Jesus taught His disciples to love their enemies (Lk 6.27, 35; Mt. 5.44) do good to them (Lk. 6.27, 34-35), bless them instead of curse them (Lk. 6.37), give to them without expecting anything in return (Mt. 5.44; Lk. 6.30, 34), never resist them with force (Mt. 5.38-39), treat them the way we wish they would treat us (Lk. 6.31), turn the other cheek when struck (Mt. 5.39; Lk. 6.29), and pray for them rather than seeking to injure them (Mt. 26.51-53).
Many, however, will argue that since Jesus acted violently when He cleansed the temple, this proves that Jesus did not intend to his teachings about loving enemies to be taken as absolutes or intend to teach total non-violence. The much discussed passage can be found in Mark 11.15-18, with parallels in Matthew 21.12-17, Luke 19.45-48, and John 2.13-17.
Then they came to Jerusalem. And He entered the temple and began to drive out those who were buying and selling in the temple, and overturned the tables of the money changers and the seats of those who were selling doves; and He would not permit anyone to carry merchandise through the temple. And He began to teach and say to them, “Is it not written, ‘My house shall be called a house of prayer for all the nations’? But you have made it a robbers’ den.” The chief priests and the scribes heard this, and began seeking to destroy Him; for they were afraid of Him, for the whole crowd was astonished at His teaching.
In order to understand what Jesus was doing in the temple, we must begin by examining the context. Examined in context it becomes clear that the temple cleansing is not an example of random, uncontrolled wrath. There are key observations that can be made from the texts which indicate that Jesus’s actions were premeditated, intentional, and loaded with meaning. Jesus was acting purposefully to make a point. Only after understanding the point Jesus was making will we be in a position to wrestle with the implications of this text upon our lives.
The Context: Jesus’ Warnings of Judgment Against the Temple
The temple cleaning scene is presented to us in close connection with (and perhaps as the climax of) the rest of Jesus’ work. Jesus often warned of judgment that would come upon those who refused His call to repentance. Even more specifically, Jesus frequently warned that the temple itself would be judged and destroyed for rejecting his message (Mt. 24; 26.61; 27.39-40; Mk. 13; 14.58; 15.29-30; Jn. 2.19; Acts 6.14).
These warnings create a context where the actions of Jesus in the temple would not have been viewed as those of a random Jew whose religious zeal led him to misbehave. These were the actions of the man who had continually warned that the temple would be destroyed as a result of rejecting His message.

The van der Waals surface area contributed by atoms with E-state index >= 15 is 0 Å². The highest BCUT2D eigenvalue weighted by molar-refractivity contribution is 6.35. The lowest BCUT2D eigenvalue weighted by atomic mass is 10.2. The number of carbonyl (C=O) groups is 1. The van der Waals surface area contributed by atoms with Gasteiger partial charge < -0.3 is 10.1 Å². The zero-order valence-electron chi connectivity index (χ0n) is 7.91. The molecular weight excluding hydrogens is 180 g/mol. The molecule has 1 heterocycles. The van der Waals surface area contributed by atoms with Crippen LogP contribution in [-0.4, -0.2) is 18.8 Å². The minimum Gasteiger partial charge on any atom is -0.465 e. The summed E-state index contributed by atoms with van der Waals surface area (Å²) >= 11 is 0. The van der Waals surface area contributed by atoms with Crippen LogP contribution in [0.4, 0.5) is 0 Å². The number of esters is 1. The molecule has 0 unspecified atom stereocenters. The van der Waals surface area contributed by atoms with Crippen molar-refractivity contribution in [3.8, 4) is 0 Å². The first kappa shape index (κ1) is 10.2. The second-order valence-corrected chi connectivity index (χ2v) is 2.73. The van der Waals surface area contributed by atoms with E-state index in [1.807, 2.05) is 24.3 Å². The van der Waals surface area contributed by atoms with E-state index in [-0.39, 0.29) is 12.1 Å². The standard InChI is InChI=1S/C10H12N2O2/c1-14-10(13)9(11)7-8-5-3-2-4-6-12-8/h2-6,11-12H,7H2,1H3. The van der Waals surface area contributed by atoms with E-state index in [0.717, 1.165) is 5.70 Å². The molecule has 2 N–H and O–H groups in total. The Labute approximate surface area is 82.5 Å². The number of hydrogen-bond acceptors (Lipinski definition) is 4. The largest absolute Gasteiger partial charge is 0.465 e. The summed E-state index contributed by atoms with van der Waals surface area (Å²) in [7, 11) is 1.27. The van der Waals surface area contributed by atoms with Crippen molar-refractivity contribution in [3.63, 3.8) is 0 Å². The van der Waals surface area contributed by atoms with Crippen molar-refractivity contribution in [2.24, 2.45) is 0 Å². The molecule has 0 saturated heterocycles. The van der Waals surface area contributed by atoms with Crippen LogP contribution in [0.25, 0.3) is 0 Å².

Matthew (21.18-22) and Mark (11.12-14; 20-26) both present the temple cleansing in close connection with Jesus cursing a fig tree for not bearing fruit. Mark actually splits Jesus’ judgment of the fig tree into two parts, with the temple cleansing sandwiched in the middle. The cleaning of the temple explains and is explained by the cursing of the fig tree for failing to bear fruit.
Luke (19.41-44) places the cleaning of the temple immediately after Jesus wept over the city of Jerusalem because they had not accepted “the things which make for peace”, and as a result would suffer destruction.
John (2.18-22) connects the temple cleansing with Jesus’s prophetic warning that the temple would be destroyed. This makes it clear that Jesus was acting symbolically to demonstrate that God was displeased with the corrupt religious practices of the temple. In response to the temple cleansing, everyone who witnessed the event understood that the temple cleansing was anything but a spontaneous tantrum of the part of Jesus. The people understood the deep significance of Jesus’ actions.
In all four accounts the cleansing of the temple must be read in close connection with Jesus’ warnings of judgment and the destruction of the temple. Given this context, it is clear that when Jesus overturned the tables and drove out the animals with a whip, He was making a point, and everyone knew it.
What Point Was Jesus Making?
After Jesus cleansed the temple, He quoted form Jeremiah 7.11 to make his point immediately and explicitly clear (Mark 11.17 and parallels). Jeremiah 7 is part of an important sermon of Jeremiah in which he denounced the temple and offered warning for those who unthinkingly trusted in it. Although lengthy, it is worthwhile to read the entire context from which Jesus selected this quote.
Thus says the LORD of hosts, the God of Israel, “Amend your ways and your deeds, and I will let you dwell in this place. Do not trust deceptive words, saying, ‘This is the temple of the LORD, the temple of the LORD, the temple of the LORD.’ For if you truly amend your ways and your deeds, if you truly practice justice between a man and his neighbor, if you do not oppress the alien, the orphan, or the widow, and do not shed innocent blood in this place, nor walk after other gods to your own ruin, then I will let you dwell in this place, in the land that I gave to your fathers forever and ever.